The Muscle Car of the Future
The 707 hp Dodge Challenger SRT Hellcat has its performance priorities straight.
Much like swinging a sledgehammer or devouring a 32-ounce porterhouse steak, driving an honest-to-god muscle car can satisfy a primordial urge. The new Dodge Challenger SRT Hellcat did the trick in August, addressing my desire to move fast and make noise en route from Los Angeles to the Monterey Peninsula for the annual car-week festivities.
SRT, Chrysler’s high-performance division, bills the Hellcat as the fastest and most powerful muscle car ever. The sedan’s rumbling 6.2-liter Hemi V-8 develops 707 hp and 650 ft lbs of torque, enabling a zero-to-60-mph time of about 3.6 seconds and a top speed one tick shy of 200 mph. Its straight-line performance is especially impressive considering that its frontal aspect is as wide as a bull rhino’s and its weight is nearly 4,500 pounds.
Purists may prefer the 6-speed manual transmission, but the optional 8-speed Torqueflite automatic with paddle shifters is quicker, taming any obstreperous manners while seamlessly upshifting or downshifting without fanfare—except for the display-of-speed soundtrack that comes when the rear tires lock up to the pavement.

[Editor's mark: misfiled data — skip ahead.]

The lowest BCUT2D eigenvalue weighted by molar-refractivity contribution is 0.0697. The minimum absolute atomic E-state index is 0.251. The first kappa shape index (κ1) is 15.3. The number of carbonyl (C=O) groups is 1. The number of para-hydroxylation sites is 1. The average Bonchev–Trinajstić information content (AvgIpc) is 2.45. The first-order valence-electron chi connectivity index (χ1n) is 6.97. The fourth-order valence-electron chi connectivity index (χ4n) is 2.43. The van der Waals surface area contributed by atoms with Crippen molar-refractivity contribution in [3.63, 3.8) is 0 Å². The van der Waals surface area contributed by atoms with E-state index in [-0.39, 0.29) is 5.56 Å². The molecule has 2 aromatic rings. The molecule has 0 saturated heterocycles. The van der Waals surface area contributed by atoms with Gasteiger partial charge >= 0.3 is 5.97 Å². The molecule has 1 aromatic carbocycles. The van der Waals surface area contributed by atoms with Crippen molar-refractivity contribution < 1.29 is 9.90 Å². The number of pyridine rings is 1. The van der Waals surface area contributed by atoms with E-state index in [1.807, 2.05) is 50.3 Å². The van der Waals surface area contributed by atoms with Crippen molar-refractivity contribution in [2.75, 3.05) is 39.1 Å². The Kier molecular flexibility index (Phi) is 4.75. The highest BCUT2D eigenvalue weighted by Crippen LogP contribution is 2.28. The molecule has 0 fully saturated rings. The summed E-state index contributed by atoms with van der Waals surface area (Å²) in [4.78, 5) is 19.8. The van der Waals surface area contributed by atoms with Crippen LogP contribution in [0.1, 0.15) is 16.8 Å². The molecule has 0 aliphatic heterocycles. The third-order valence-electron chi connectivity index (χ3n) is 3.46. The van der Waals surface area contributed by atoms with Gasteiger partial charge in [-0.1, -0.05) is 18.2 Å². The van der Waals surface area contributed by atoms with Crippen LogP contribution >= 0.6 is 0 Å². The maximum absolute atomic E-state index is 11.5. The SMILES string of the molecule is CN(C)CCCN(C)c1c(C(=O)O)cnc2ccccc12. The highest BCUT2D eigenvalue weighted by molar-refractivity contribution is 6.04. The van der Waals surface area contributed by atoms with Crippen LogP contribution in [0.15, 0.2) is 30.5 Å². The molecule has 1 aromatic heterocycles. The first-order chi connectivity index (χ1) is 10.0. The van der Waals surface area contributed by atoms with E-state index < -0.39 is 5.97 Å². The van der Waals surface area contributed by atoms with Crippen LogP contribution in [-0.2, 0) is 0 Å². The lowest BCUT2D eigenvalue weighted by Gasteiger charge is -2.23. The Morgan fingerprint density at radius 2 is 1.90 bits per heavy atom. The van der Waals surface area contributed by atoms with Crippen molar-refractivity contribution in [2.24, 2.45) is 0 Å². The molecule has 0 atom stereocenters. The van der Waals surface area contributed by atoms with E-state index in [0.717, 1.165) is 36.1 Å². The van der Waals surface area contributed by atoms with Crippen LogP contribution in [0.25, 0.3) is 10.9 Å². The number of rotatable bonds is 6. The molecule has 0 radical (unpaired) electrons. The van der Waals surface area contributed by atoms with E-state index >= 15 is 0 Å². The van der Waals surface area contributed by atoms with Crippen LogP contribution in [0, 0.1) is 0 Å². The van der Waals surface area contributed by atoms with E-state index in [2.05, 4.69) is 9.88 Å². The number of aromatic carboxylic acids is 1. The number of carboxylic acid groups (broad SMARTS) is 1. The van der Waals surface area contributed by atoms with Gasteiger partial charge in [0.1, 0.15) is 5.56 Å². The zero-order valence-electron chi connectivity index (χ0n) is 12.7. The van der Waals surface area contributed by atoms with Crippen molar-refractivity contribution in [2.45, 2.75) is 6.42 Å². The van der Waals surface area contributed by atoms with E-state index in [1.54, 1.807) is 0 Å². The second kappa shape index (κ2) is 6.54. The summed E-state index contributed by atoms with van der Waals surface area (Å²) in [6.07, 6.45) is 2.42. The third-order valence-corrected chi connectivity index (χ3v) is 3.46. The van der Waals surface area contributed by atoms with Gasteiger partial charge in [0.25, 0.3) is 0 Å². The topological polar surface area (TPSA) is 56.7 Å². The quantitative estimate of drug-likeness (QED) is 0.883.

The Hellcat’s design references the circa-1970 Dodge Challenger and Plymouth Barracuda, both American muscle-car icons that look as good now as they did in their heyday. Like those models, the Hellcat lacks visual gimmicks and gratuitous embellishments. Still, my bright ruby-red model attracted lots of attention on the way to Monterey. Gardeners in pickup trucks and Ferrari drivers alike gave thumbs-up and nods, perhaps recognizing the supremacy of the Hellcat from a discreet emblem on each front fender—one of a few design elements that distinguish this monster from the V-6-powered base-model Challenger.
While the fire-breathing 426 Hemi-powered Mopars of yore were built to go fast in just a straight line, the Hellcat acquits itself as a serious sports GT that is equally suited to the nearly 300 highway miles between L.A. and Monterey and the twisting back roads leading to and from the peninsula.
The Hellcat is priced at nearly $65,000, which is high for a Chrysler. However, this rare version of the Challenger is engineered and built to perform at levels usually associated with more exotic—and far more expensive—machines. It also is spacious and can be a comfortable and docile driver, excellent for making road trips and even enduring freeway rush hour. The sport seats, optionally upholstered in napa leather and Alcantara, are snug and supportive. The rest of the interior is uninspired, but this is because the Hellcat’s engineers put the driver’s money where it counts: into the car’s performance.